28 Section 7.2 - Oxidation Numbers Assigning Oxidation Numbers – the rulesThe more-electronegative element in a binary compound is assigned the number equal to the negative charge it would have as an anion. The less-electronegative is assigned the number equal to the positive charge it would have as a cation.
29 Section 7.2 - Oxidation Numbers Assigning Oxidation Numbers – the rulesFluorine has an oxidation number of -1 as it is the most electronegative element.
30 Section 7.2 - Oxidation Numbers Assigning Oxidation Numbers – the rulesOxygen has an oxidation number of -2 in almost all compounds. Exceptions peroxides is -1, compounds with halogens +2Hydrogen has an oxidation number of +1 in all compounds containing elements that are more- electronegative; it has an oxidation number of -1 in compounds with metals.
31 Section 7.2 - Oxidation Numbers Assigning Oxidation Numbers – the rulesThe algebraic sum of the oxidation numbers of all atoms in a neutral compound = zero.The algebraic sum of the oxidation numbers of all atoms in a polyatomic ion = the charge of the ion.Rules 1-7 apply to covalently bonded atoms, oxidation numbers can also be assigned to atoms in ionic compounds.
32 Section 7.2 - Oxidation Numbers Using Oxidation Numbers for Formulas and NamesMany non-metals have more than one oxidation state. Recall the use of Roman numerals to denote charges.FormulaPrefix systemStock SystemPCl3phosphorus trichloridephosphorus(III) chlorideNOnitrogenmonoxidenitrogen(II)oxidePbO2leaddioxidelead (IV) oxide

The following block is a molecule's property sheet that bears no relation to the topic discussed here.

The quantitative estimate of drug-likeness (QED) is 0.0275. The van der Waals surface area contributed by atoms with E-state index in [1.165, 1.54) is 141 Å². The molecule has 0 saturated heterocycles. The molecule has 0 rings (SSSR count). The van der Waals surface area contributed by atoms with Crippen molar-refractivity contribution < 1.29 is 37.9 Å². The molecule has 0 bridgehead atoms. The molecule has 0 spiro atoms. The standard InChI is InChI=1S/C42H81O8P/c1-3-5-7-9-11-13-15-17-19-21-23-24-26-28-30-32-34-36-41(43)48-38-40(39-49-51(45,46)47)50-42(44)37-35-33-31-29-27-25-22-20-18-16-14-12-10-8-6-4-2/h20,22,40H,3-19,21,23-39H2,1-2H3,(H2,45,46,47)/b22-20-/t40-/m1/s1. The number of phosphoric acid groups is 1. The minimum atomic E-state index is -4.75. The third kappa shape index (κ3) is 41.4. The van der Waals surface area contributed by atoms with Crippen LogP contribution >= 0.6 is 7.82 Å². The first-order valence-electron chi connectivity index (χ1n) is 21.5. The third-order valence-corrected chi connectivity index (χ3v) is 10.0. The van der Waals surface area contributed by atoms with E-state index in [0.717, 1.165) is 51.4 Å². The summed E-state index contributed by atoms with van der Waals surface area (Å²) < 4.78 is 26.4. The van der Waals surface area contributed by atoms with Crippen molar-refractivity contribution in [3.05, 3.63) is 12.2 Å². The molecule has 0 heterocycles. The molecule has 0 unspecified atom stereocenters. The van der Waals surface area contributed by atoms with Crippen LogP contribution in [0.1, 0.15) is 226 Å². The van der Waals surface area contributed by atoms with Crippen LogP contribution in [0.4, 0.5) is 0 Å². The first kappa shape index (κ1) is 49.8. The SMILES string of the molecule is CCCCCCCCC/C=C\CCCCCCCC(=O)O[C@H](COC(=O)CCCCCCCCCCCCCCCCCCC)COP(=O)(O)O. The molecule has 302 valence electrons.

33 Practices Section 7.2 Ba(NO3)2 Is the substance elemental? No, three elements are present.Is the substance ionic?Yes, metal + non-metal.Are there any monoatomic ions?Yes, barium ion is monoatomic.Barium ion = Ba2+Oxidation # for Ba = +2Which elements have specific rules?Oxygen has a rule in most compoundsOxidation # for O = -2Which element does not have a specific rule?N does not have a specific rule.Use rule 8 to find the oxidation # of NLet N = Oxidation # for nitrogen(# Ba) (Oxid. # of Ba) + (# N) (Oxid. # N) + (# of O) (Oxid. # of O) = 01(+2) + 2(N) + 6(-2) = 0N = +5Ba(NO3)2
34 Practices Section 7.2 NF3 Is the substance elemental? No, two elements are present.Is the substance ionic?No, two non-metals.Are there any monoatomic ions?Since it is molecular, there are no ions present.Which elements have specific rules?F = -1Which element does not have a specific rule?N does not have a specific rule.Use rule 8 to find the oxidation # of NLet N = oxidation # of N(# N) (Oxid. # N) + (# F) (Oxid. # F) = 01(N) + 3(-1) = 0N = +3